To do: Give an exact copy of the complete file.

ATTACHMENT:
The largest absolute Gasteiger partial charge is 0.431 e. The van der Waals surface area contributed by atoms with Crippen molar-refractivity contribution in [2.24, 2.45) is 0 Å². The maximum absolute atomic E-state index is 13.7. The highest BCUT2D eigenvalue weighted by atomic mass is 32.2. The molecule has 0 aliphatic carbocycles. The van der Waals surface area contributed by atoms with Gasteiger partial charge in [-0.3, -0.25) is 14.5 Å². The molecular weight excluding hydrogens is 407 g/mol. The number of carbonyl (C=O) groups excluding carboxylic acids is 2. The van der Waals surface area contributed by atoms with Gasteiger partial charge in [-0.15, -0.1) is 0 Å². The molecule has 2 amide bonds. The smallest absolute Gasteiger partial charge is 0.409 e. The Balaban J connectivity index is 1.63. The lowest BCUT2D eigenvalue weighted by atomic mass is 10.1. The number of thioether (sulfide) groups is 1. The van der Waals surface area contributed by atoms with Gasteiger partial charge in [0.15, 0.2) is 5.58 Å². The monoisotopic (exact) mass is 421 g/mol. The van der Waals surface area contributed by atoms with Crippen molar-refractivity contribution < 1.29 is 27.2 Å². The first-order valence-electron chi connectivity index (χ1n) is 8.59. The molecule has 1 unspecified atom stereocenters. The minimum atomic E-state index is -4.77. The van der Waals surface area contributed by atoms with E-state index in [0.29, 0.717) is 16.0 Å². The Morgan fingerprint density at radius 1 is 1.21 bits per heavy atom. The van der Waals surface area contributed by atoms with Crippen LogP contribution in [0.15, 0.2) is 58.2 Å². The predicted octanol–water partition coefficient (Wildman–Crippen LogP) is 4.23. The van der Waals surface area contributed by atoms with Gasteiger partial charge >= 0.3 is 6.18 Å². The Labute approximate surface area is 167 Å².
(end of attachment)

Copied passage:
The largest absolute Gasteiger partial charge is 0.431 e. The van der Waals surface area contributed by atoms with Crippen molar-refractivity contribution in [2.24, 2.45) is 0 Å². The maximum absolute atomic E-state index is 13.7. The highest BCUT2D eigenvalue weighted by atomic mass is 32.2. The molecule has 0 aliphatic carbocycles. The van der Waals surface area contributed by atoms with Gasteiger partial charge in [-0.3, -0.25) is 14.5 Å². The molecular weight excluding hydrogens is 407 g/mol. The number of carbonyl (C=O) groups excluding carboxylic acids is 2. The van der Waals surface area contributed by atoms with Gasteiger partial charge in [-0.15, -0.1) is 0 Å². The molecule has 2 amide bonds. The smallest absolute Gasteiger partial charge is 0.409 e. The Balaban J connectivity index is 1.63. The lowest BCUT2D eigenvalue weighted by atomic mass is 10.1. The number of thioether (sulfide) groups is 1. The van der Waals surface area contributed by atoms with Gasteiger partial charge in [0.15, 0.2) is 5.58 Å². The monoisotopic (exact) mass is 421 g/mol. The van der Waals surface area contributed by atoms with Crippen molar-refractivity contribution < 1.29 is 27.2 Å². The first-order valence-electron chi connectivity index (χ1n) is 8.59. The molecule has 1 unspecified atom stereocenters. The minimum atomic E-state index is -4.77. The van der Waals surface area contributed by atoms with E-state index in [0.29, 0.717) is 16.0 Å². The Morgan fingerprint density at radius 1 is 1.21 bits per heavy atom. The van der Waals surface area contributed by atoms with Crippen LogP contribution in [0.15, 0.2) is 58.2 Å². The predicted octanol–water partition coefficient (Wildman–Crippen LogP) is 4.23. The van der Waals surface area contributed by atoms with Gasteiger partial charge >= 0.3 is 6.18 Å². The Labute approximate surface area is 167 Å².